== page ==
PLAYBILL ON OPENING NIGHT: Lucky Guy — You've Got Mac

By Harry Haun
02 Apr 2013

Tom Hanks; guests Martin Short, Emmy Rossum and Larry David
Tom Hanks; guests Martin Short, Emmy Rossum and Larry David
Photo by Joseph Marzullo/WENN

Meet the first-nighters at the Broadway opening of Nora Ephron's Lucky Guy.

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The ghosts of a couple of tabloid scribes—maybe even the ghost of journalism itself—hovered over the opening of Lucky Guy April 1 at the Broadhurst. One belonged to the title character, Mike McAlary, who tagged all three tabloid bases in the area during his 41 years, and the other to his Boswell, Nora Ephron, who once toiled as the Post reporter before moving on to better things like a procession of popular “chick flicks” but never quite recovered from her love of newspapering.

She was allowed the evening’s last tug at the heartstrings when her portrait was flashed on the stage after the curtain call. It broke up the cast, all lined up in a row—including, the star she finally got to Broadway in the role of McAlary: Tom Hanks.



Author and subject never met, but after his death, she decided his flamboyant career best encapsulated her love of the profession. And why not? Here is a guy—a not-particularly-lucky guy who came to the field scoop-crazed, believing the myths of newspaper movies and adopting the hot-shot, fast-talking behavior of The Front Page’s Hildy Johnson. Occasionally, his stories caught up with his ego, but there were also setbacks and wrong calls along the way—and a bad car crash. Through it all, he kept blithely bouncing back and forth from Newsday to Post to Daily News to Post. Eventually—and here’s where the luck comes in—he gets his redemptive big story, delays his cancer treatment to do it and grabs a Pulitzer on his way out the door.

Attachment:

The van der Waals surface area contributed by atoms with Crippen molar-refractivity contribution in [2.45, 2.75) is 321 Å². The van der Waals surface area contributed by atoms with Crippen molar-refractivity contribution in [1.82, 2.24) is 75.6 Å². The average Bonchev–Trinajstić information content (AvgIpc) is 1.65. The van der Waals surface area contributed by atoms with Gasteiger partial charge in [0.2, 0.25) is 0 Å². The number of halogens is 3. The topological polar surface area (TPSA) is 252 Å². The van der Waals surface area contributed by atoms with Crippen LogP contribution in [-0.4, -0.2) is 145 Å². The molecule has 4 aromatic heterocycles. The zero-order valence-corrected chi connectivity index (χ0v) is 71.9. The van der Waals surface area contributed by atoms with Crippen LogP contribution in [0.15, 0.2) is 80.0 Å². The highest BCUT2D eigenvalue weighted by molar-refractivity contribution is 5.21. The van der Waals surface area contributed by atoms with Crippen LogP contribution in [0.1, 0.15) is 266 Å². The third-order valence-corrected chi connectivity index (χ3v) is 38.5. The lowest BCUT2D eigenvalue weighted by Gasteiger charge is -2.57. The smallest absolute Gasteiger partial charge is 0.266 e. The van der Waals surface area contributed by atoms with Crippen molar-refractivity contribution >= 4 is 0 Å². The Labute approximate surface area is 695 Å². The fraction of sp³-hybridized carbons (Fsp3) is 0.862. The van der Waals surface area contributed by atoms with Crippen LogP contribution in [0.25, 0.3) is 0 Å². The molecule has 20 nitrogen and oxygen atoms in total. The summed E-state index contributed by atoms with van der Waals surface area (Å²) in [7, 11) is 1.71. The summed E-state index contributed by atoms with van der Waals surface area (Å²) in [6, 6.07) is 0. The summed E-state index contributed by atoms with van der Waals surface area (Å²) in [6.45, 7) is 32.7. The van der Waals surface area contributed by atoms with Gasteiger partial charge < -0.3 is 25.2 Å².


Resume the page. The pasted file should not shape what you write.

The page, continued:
George C. Wolfe’s fluid direction keeps the numerous short scenes in this story in a quickened and eventful swirl, with an ensemble cast moving smoothly in and out of characters, bars, newsrooms, taverns, hospitals, saloons, bedrooms, et al.

Hanks handily dominates the proceedings in his high-octane Broadway debut, but it’s one of those ensembles where everybody works, and The Star certainly welcomes the sharing since he’s doing some pretty heavy lifting with the role as it is.

 Continued...